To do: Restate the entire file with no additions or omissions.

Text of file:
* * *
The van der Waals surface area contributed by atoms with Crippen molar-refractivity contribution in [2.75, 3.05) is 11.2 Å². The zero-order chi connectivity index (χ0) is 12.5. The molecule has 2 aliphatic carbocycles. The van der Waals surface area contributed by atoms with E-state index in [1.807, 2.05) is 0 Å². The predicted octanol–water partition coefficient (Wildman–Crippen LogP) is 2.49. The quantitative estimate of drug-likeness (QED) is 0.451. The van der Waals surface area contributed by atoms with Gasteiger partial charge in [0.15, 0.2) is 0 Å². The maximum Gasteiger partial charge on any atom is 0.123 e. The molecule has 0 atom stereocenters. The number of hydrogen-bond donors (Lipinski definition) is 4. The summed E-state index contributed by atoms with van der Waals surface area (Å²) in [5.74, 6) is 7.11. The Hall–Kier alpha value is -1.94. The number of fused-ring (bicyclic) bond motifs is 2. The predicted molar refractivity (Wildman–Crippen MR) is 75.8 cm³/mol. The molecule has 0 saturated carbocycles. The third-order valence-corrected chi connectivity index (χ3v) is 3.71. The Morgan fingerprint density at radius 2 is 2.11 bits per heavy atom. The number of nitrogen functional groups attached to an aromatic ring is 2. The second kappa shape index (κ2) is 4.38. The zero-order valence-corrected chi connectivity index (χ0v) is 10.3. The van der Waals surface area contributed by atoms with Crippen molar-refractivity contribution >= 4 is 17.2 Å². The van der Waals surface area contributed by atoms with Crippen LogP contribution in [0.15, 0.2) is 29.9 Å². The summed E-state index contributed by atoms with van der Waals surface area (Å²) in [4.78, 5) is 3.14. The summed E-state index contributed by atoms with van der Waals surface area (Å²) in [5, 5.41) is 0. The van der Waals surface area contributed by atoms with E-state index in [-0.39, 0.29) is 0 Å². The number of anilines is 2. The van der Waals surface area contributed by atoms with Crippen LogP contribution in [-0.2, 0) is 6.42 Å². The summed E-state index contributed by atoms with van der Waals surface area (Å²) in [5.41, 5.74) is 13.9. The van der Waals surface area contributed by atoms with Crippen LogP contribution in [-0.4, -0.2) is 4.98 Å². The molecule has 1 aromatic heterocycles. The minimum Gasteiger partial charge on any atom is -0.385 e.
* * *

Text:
The van der Waals surface area contributed by atoms with Crippen molar-refractivity contribution in [2.75, 3.05) is 11.2 Å². The zero-order chi connectivity index (χ0) is 12.5. The molecule has 2 aliphatic carbocycles. The van der Waals surface area contributed by atoms with E-state index in [1.807, 2.05) is 0 Å². The predicted octanol–water partition coefficient (Wildman–Crippen LogP) is 2.49. The quantitative estimate of drug-likeness (QED) is 0.451. The van der Waals surface area contributed by atoms with Gasteiger partial charge in [0.15, 0.2) is 0 Å². The maximum Gasteiger partial charge on any atom is 0.123 e. The molecule has 0 atom stereocenters. The number of hydrogen-bond donors (Lipinski definition) is 4. The summed E-state index contributed by atoms with van der Waals surface area (Å²) in [5.74, 6) is 7.11. The Hall–Kier alpha value is -1.94. The number of fused-ring (bicyclic) bond motifs is 2. The predicted molar refractivity (Wildman–Crippen MR) is 75.8 cm³/mol. The molecule has 0 saturated carbocycles. The third-order valence-corrected chi connectivity index (χ3v) is 3.71. The Morgan fingerprint density at radius 2 is 2.11 bits per heavy atom. The number of nitrogen functional groups attached to an aromatic ring is 2. The second kappa shape index (κ2) is 4.38. The zero-order valence-corrected chi connectivity index (χ0v) is 10.3. The van der Waals surface area contributed by atoms with Crippen molar-refractivity contribution >= 4 is 17.2 Å². The van der Waals surface area contributed by atoms with Crippen LogP contribution in [0.15, 0.2) is 29.9 Å². The summed E-state index contributed by atoms with van der Waals surface area (Å²) in [4.78, 5) is 3.14. The summed E-state index contributed by atoms with van der Waals surface area (Å²) in [5, 5.41) is 0. The van der Waals surface area contributed by atoms with E-state index in [-0.39, 0.29) is 0 Å². The number of anilines is 2. The van der Waals surface area contributed by atoms with Crippen LogP contribution in [-0.2, 0) is 6.42 Å². The summed E-state index contributed by atoms with van der Waals surface area (Å²) in [5.41, 5.74) is 13.9. The van der Waals surface area contributed by atoms with Crippen LogP contribution in [-0.4, -0.2) is 4.98 Å². The molecule has 1 aromatic heterocycles. The minimum Gasteiger partial charge on any atom is -0.385 e.